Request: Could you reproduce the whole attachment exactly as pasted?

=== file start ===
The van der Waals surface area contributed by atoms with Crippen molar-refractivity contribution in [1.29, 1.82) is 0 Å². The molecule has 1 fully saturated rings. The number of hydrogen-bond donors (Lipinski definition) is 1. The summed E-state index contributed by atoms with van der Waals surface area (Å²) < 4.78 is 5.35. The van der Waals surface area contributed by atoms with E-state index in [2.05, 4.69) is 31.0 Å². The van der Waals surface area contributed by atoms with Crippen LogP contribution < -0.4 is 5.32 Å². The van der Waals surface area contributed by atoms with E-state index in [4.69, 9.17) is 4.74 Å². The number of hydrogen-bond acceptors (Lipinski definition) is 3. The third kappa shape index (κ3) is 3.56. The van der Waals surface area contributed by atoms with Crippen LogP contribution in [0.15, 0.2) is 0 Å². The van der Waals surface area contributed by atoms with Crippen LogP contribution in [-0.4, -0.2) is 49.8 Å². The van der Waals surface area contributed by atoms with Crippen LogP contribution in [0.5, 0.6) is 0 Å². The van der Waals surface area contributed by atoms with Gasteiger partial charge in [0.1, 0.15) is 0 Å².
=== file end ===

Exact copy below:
The van der Waals surface area contributed by atoms with Crippen molar-refractivity contribution in [1.29, 1.82) is 0 Å². The molecule has 1 fully saturated rings. The number of hydrogen-bond donors (Lipinski definition) is 1. The summed E-state index contributed by atoms with van der Waals surface area (Å²) < 4.78 is 5.35. The van der Waals surface area contributed by atoms with E-state index in [2.05, 4.69) is 31.0 Å². The van der Waals surface area contributed by atoms with Crippen LogP contribution < -0.4 is 5.32 Å². The van der Waals surface area contributed by atoms with E-state index in [4.69, 9.17) is 4.74 Å². The number of hydrogen-bond acceptors (Lipinski definition) is 3. The third kappa shape index (κ3) is 3.56. The van der Waals surface area contributed by atoms with Crippen LogP contribution in [0.15, 0.2) is 0 Å². The van der Waals surface area contributed by atoms with Crippen LogP contribution in [-0.4, -0.2) is 49.8 Å². The van der Waals surface area contributed by atoms with Crippen LogP contribution in [0.5, 0.6) is 0 Å². The van der Waals surface area contributed by atoms with Gasteiger partial charge in [0.1, 0.15) is 0 Å².